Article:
Meeting the Challenges of a Global Contact Center

Not so long ago, organizations needed little more than telephones and Internet connectivity to create a functional contact center. However, these operations are substantially more complicated today in a world of 24×7 operations and international markets requiring “follow the sun” customer service across a variety of communication channels.

To address these shifts, organizations have invested in powerful platforms designed to improve the customer experience. These platforms unite telephony, email, voicemail, messaging, mobility, conferencing and more to create a single “omnichannel” experience. They deliver advanced analytics, consolidated reporting, routing management and more in an effort to respond quickly and efficiently to customers anytime, anywhere.

Still, companies often find global operations present very specific challenges. Because customers may come from various countries, agents can often encounter cultural, language and even legal barriers. Even in organizations with multilingual agents, ensuring that calls get routed to the right agents can be a difficult proposition.

Because customer experience drives customer choice, global businesses are continually investing in contact centers technologies that can help them improve that experience. They are hiring and training agents to handle complex interactions — and 85 percent of contact center professionals expect these contacts will become even more complex in the next two years, according to a recent Deloitte study.

More and more organizations are choosing to deal with this complexity by switching from on-premises contact center infrastructure to cloud-based platforms that provide access to the latest technology and applications without a large capital investment. Additionally, a cloud approach can provide more flexibility and agility by allowing companies to scale assets up or down to meet changing demands.

Cloud solutions such as the latest release of Five9’s Virtual Contact Center (VCC) are particularly effective for global operations. A proprietary global routing engine intelligently distributes contacts to one of the in-region points of presence (PoPs) the company has established in Australia, Japan, China and other locations around the world. By keeping calls in region, the solution ensures high voice quality and low latency, while dramatically reducing instances when language and cultural barriers interfere with effective communication.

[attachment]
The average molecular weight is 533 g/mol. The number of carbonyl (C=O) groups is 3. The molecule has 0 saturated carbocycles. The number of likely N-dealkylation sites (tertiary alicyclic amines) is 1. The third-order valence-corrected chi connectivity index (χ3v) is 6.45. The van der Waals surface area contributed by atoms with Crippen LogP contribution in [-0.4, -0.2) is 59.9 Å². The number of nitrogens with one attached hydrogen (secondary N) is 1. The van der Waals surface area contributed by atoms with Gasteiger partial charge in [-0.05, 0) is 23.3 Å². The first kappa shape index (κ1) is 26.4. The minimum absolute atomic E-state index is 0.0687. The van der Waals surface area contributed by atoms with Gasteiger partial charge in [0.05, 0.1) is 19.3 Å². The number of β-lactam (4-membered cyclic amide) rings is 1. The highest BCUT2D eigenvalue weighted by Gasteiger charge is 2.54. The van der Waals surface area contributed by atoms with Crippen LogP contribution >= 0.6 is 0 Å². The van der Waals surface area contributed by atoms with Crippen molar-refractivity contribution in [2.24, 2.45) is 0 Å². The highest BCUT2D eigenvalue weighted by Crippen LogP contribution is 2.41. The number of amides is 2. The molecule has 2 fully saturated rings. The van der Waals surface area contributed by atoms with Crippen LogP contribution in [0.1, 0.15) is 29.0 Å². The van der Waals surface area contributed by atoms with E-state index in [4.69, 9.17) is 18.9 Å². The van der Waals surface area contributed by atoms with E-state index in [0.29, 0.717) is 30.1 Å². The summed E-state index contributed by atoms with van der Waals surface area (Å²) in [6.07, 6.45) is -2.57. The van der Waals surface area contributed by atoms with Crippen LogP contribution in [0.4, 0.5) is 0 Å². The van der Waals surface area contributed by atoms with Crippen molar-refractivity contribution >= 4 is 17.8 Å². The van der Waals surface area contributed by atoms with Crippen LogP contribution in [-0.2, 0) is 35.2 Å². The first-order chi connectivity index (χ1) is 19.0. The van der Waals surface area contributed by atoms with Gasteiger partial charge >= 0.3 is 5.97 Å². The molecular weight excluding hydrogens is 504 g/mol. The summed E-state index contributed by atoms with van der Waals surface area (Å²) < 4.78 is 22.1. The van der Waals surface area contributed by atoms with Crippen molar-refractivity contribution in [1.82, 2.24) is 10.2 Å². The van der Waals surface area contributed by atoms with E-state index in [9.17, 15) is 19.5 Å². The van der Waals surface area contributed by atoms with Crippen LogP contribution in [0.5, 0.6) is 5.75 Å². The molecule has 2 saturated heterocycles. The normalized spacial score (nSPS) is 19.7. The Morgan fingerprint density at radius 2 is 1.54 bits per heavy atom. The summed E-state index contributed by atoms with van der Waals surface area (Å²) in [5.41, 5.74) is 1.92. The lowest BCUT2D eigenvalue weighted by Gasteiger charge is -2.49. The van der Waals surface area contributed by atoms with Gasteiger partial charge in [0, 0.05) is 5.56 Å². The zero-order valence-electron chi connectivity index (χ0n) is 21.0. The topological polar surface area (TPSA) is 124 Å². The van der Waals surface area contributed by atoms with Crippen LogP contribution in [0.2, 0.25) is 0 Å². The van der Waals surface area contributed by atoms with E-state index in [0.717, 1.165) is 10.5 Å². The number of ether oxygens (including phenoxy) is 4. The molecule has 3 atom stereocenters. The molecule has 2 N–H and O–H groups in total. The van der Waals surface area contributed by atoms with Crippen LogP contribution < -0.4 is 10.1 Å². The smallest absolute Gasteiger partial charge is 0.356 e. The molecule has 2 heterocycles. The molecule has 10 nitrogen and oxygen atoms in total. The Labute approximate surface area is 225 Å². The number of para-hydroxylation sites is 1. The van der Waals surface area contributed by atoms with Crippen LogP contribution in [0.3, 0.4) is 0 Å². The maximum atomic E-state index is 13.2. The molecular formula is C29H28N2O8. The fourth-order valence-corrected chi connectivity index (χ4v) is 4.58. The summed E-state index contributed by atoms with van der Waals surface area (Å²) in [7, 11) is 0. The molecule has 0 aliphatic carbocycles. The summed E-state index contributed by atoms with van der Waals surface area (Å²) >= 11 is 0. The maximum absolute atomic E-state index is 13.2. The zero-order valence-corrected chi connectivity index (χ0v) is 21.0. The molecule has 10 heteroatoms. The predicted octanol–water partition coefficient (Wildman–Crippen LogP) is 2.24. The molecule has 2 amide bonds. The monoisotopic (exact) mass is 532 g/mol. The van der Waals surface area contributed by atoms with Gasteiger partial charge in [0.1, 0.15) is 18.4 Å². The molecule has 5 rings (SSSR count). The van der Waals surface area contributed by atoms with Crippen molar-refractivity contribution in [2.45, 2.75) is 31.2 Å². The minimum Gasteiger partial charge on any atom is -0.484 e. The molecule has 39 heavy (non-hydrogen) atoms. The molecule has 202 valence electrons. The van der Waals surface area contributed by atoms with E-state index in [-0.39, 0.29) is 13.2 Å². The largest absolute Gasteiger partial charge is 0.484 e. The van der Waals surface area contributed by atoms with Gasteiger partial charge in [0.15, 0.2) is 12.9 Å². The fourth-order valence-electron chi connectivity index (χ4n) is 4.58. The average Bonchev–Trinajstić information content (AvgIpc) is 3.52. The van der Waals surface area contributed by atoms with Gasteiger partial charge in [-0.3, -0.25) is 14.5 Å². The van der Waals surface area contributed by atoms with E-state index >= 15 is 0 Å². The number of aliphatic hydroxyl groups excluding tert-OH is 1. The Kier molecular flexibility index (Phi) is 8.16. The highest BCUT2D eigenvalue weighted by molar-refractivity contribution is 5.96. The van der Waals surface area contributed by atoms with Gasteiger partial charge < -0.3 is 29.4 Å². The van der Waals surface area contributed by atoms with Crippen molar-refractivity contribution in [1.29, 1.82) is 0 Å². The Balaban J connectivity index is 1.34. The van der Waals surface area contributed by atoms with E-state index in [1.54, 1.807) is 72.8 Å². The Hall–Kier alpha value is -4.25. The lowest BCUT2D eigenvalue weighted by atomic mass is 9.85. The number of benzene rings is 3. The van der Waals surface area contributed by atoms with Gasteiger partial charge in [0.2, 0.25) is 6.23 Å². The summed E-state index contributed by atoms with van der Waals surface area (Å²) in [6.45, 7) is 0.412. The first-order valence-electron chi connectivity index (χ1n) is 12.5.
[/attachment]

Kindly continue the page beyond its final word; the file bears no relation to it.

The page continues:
This intelligent routing capability gives companies control over their inbound interactions on any communication channel, including voice, text, social and email. A skills-based routing feature enables contacts to be sent to specific queues based on variables such as language, skillset, geographic proximity or waiting time.

Organizations can run multilingual and international contact center operations within a single-tenant platform with language localization. Five9 uses a fully externalized string architecture that makes it easy and inexpensive to adapt new languages and support character sets such as Japanese and Chinese.

These are all features likely to help create a positive customer experience. In the Deloitte study, 66 percent of contact center executives said quality of information was the most important attribute of a successful interaction, while ease of interaction was a close second at 62 percent. Language and cultural differences can clearly have a negative effect on those qualities.

According to Forbes magazine, around 70 percent of world GDP growth over the next few years will come from emerging markets. In a global marketplace, more and more companies are establishing customer bases in these regions — often without considering the customer service challenges and the strain placed contact center operations. This is one reason why industry analysts believe cloud-based contact center solutions such as Five9’s VCC will experience rapid growth in the near term.